For more information on the proposed budget parameters and scenarios, click here.

Atlanta Board of Education Hires New CFO

ATLANTA – Robert Morales is the new chief financial officer (CFO) for Atlanta Public Schools (APS). The Atlanta Board of Education voted to accept APS Superintendent Meria J. Carstarphen’s recommendation to hire Morales at its legislative meeting June 1.

Robert Morales
Robert Morales

Morales has been the CFO at Fulton County Schools for the last six years. Prior to Fulton County, he held the same position at Cobb County Schools, the District of Columbia Schools and Greenville County Schools in South Carolina.

“A certified administrator of school finance and operations, Robert’s leadership and expertise in charter system operations for a large urban school district will be a tremendous asset to APS as the district prepares to submit its application to operate as a charter system to the Georgia Department of Education this summer,” said Dr. Carstarphen.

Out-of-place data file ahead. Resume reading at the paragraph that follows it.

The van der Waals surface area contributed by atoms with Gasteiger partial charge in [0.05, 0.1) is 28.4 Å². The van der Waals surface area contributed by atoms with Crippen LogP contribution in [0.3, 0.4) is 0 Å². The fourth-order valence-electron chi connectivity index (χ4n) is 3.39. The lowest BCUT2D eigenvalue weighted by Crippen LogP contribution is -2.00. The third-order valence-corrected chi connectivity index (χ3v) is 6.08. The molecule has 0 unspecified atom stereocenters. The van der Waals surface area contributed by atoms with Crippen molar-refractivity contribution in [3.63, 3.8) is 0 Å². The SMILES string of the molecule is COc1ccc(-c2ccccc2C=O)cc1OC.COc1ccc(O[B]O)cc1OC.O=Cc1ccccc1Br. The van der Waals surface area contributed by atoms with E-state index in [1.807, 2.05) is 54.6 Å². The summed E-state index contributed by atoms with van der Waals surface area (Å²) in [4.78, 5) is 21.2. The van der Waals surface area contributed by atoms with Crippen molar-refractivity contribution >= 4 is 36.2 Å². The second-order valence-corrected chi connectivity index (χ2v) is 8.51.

Morales will oversee total budgets of $996 million for the district.

“Atlanta Public Schools is heading in a new direction that is laser-focused on its mission to prepare students for college and career. I am excited about the opportunity to work with Dr. Carstarphen and her team to achieve the district’s mission and goals and to continue to strengthen the financial foundation of APS,” said Morales.

Morales will join APS on July 1, 2015. Nader Sohrab, who served as interim CFO since March 13, will return to his role of deputy CFO next month.

About Atlanta Public Schools